What is your strategy to do this?

My strategy is to engineer and express a library of CYP missense variants in S. cerevisiae budding yeast, and use them in an assay I’ve developed to measure function. The assay takes advantage of a covalent-based CYP-directed probe. The probe can be oxidized by the CYP enzyme, forming a reactive intermediate, which then forms an adduct with the protein. The adducts accumulate within cells, so if we label the probe with a fluorophore, we can use fluorescence as a readout for protein activity. So using a combination of yeast genetics, fluorescence chemistry, FACS analysis, and deep sequencing, we have the power to tease apart all the functional consequences of CYP variants.

Why did you choose to do this experiment in yeast rather than in a mammalian system?

That’s a great question! When you study budding yeast, especially in drug discovery, you always have to deal with the skeptics. But the great thing about working with yeast is that there are really powerful genetic tools at your disposal. Plus, in the case of drug metabolizing CYPs, yeast don’t express any endogenous proteins that perform their function, so humanized yeast can work well in isolating their function. Also, CYPs are heme-regulated proteins, and the heme biosynthesis pathway is very well conserved from simple organisms like yeast all the way to humans. So overall budding yeast is a very good recombinant CYP model and provides a eukaryotic cellular environment to probe specific CYP gene function in the absence of other CYP genes.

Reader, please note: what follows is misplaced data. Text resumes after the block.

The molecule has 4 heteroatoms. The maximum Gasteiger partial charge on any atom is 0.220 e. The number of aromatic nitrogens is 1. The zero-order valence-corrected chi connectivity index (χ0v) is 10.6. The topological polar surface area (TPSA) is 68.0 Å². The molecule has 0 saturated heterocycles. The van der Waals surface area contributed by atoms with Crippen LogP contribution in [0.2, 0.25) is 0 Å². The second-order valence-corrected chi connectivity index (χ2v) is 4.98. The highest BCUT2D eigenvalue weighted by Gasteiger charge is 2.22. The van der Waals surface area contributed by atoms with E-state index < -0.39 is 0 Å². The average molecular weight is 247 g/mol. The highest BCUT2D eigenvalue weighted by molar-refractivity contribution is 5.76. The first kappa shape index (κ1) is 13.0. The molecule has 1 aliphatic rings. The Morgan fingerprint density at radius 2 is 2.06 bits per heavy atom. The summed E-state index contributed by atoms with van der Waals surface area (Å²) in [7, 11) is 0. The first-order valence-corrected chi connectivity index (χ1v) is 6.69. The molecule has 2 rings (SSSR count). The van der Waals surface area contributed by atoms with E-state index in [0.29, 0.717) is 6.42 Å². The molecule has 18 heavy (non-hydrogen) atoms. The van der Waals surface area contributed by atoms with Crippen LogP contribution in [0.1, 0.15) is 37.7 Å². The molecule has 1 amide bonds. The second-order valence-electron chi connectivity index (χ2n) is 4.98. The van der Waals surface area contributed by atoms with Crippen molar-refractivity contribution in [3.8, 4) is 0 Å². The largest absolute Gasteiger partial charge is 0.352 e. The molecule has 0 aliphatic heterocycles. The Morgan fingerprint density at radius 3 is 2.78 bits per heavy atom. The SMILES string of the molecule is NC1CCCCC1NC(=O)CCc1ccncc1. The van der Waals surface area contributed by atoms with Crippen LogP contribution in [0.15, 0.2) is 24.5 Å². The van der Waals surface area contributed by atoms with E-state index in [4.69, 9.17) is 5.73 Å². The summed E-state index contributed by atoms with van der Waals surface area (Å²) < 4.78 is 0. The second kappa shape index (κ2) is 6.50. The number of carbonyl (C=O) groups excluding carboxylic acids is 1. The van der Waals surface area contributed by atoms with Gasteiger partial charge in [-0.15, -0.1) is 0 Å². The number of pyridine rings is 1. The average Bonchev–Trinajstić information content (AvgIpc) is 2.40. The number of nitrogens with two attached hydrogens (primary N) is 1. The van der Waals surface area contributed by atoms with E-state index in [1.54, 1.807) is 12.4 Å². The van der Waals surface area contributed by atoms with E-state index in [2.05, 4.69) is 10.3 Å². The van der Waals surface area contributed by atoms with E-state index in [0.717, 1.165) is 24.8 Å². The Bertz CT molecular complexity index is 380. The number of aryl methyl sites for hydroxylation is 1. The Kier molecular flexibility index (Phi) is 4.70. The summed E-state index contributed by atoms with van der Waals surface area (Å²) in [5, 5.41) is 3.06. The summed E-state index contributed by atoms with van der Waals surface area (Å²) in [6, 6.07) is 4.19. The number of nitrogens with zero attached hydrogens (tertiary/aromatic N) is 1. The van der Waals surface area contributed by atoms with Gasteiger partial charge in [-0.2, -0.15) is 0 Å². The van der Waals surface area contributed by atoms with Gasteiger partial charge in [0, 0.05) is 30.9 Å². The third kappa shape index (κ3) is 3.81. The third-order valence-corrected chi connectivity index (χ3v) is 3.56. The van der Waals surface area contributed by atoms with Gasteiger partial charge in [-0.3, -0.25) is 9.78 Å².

What is the next step for this project?

I’m about to begin one of the most exciting stages of this project. I just finished engineering a library made of all possible ~10,000 missense variants, which was a huge effort. To get that sort of coverage we had to do a lot of validation just to make sure the library was actually complete. I’m now working on linking all these variants to barcodes, which we can use to identify the individual variants later on in the experiment. I’m also validating the functional assay, so that we can begin assaying once the validations on the barcoded library are complete. I’m very excited for the next 3 months, because we will start collecting preliminary data on the variants.